Assistant Professor, Medicine and Genetics
Stanford University, School of Medicine
Tumors are composed of a mixture of cells that are genetically unique and have different properties. This intra-tumor complexity poses numerous clinical challenges, including drug resistance. Although drug resistance represents a major cause of breast cancer mortality, the underlying mechanisms remain poorly understood. Dr. Curtis has developed an innovative mathematical model that uses genomic profiles of individual tumor cells to simulate tumor dynamics in response to various drugs. This model can provide information on patient-specific tumor response, which cannot be measured directly in humans. By applying this approach to human tumor samples collected before and after treatment, the researchers can identify the genomic drivers, as well as molecular markers of drug resistance. This strategy is yielding new insights into mechanisms of resistance and will lead to the development of more effective patient-tailored combinations to prevent resistance and disease progression.
Dr. Curtis is an Assistant Professor of Medicine and Genetics in the School of Medicine at Stanford University where she leads the Cancer Systems Biology Group and serves as Co-Director of the Molecular Tumor Board at the Stanford Cancer Institute. She received her doctorate in Molecular and Computational Biology in 2007 and completed a postdoctoral fellowship in Computational Biology at the University of Cambridge in 2010. Dr. Curtis was the recipient of several young investigator awards, including the 2012 V Foundation for Cancer, V Scholar Award and the 2012 STOP Cancer Research Career Development Award.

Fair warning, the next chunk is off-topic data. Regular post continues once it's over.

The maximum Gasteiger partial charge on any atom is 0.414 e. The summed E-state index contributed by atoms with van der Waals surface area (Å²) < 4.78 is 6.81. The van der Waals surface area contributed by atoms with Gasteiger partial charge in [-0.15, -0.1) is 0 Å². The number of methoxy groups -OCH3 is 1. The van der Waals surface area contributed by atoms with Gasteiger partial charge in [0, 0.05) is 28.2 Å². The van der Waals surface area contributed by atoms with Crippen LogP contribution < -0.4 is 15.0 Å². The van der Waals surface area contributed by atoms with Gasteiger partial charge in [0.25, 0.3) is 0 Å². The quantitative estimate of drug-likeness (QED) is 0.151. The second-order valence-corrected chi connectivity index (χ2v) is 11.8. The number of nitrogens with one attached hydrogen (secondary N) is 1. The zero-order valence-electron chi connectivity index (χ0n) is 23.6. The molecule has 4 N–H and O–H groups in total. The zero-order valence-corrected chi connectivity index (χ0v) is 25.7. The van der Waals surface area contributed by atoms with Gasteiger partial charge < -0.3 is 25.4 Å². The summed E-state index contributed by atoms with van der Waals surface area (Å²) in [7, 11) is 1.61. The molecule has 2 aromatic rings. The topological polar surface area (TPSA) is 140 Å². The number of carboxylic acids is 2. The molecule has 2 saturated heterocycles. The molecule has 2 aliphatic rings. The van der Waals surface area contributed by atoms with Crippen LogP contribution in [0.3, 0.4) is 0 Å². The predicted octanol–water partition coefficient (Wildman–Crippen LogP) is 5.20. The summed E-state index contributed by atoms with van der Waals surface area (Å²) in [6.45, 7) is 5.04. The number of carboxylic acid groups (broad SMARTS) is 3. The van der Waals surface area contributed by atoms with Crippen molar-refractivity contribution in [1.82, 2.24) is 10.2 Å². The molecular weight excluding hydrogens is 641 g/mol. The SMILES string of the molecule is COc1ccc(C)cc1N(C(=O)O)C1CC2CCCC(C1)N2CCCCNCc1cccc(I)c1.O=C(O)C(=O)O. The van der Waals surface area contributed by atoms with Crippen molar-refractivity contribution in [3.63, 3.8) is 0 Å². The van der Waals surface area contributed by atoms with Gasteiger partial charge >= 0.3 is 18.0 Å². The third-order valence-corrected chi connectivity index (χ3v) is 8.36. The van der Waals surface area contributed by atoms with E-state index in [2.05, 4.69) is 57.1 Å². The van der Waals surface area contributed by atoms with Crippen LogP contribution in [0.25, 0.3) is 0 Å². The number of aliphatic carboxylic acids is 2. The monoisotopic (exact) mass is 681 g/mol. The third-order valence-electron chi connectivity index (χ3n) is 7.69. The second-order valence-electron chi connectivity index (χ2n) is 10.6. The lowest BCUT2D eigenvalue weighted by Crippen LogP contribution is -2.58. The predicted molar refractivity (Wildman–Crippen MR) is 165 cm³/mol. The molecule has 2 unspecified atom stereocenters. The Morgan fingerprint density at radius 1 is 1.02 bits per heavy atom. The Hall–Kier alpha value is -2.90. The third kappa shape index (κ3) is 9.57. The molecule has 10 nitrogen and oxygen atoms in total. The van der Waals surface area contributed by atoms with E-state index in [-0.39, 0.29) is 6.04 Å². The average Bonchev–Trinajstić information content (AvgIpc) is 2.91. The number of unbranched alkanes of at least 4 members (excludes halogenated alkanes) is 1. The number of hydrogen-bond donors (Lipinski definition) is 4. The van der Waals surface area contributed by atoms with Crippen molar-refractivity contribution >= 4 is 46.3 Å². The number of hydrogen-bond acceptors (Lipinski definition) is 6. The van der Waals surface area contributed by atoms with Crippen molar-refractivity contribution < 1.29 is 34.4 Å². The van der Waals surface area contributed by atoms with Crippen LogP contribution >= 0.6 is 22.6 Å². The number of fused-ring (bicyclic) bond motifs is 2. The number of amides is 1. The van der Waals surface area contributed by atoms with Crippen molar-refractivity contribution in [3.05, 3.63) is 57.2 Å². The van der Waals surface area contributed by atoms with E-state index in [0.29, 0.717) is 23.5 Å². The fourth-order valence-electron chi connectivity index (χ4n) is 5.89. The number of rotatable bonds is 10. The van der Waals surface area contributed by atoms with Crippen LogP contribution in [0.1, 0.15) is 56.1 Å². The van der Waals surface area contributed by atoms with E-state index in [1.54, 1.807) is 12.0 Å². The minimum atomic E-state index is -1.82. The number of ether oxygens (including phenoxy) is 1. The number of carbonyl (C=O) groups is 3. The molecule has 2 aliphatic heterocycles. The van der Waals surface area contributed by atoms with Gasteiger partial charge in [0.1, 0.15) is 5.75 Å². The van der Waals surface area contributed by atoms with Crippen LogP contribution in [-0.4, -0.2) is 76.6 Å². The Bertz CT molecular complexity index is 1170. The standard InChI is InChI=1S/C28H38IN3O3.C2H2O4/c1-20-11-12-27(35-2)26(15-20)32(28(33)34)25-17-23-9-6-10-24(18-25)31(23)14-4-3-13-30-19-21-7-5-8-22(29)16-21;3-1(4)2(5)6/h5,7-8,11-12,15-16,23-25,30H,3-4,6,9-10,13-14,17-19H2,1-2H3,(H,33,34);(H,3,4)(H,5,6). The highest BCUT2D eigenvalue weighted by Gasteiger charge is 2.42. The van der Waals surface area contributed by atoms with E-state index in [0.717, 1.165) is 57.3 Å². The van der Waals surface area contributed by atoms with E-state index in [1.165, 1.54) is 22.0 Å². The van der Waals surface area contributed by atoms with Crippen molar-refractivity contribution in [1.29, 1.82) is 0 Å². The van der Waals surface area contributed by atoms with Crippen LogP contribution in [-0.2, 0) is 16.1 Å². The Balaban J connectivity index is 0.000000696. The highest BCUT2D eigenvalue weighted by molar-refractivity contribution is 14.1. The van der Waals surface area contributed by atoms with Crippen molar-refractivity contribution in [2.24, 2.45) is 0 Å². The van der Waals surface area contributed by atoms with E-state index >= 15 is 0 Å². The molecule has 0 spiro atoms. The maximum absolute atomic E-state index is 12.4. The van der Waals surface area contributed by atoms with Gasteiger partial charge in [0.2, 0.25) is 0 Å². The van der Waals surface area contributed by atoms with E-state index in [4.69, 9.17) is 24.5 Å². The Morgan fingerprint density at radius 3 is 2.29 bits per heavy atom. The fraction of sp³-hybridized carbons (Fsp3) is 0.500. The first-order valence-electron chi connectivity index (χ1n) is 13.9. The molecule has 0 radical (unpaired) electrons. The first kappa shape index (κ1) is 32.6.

Dr. Curtis’s laboratory pursues innovative experimental approaches and data-driven modeling to address outstanding questions in cancer systems biology. In particular, her research seeks to delineate mechanisms of tumor progression and therapeutic resistance. For example, she and her team have developed an experimental and computational framework to interrogate tumor evolutionary dynamics and the timeline of neoplastic progression. They are also developing approaches to model therapeutic resistance. By coupling this approach with high-resolution genomic profiling of patient samples, this research will enable a paradigm shift in patient stratification and will ultimately inform optimal treatment strategies.
Another aspect of her research has focused on the integration of diverse genomic data types to elucidate inter-individual variation and mechanisms of tumorigenesis. For example, she lead a seminal study that redefined the molecular map of breast cancer through a detailed characterization of the genomic and transcriptomic landscape of 2,000 breast cancers. Using integrative genomics and statistical approaches, this work identified novel subtypes of breast cancer with distinct clinical outcomes and subtype-specific driver genes. Ongoing efforts in this area will guide the development of novel targeted therapeutics and improved prognostic signatures.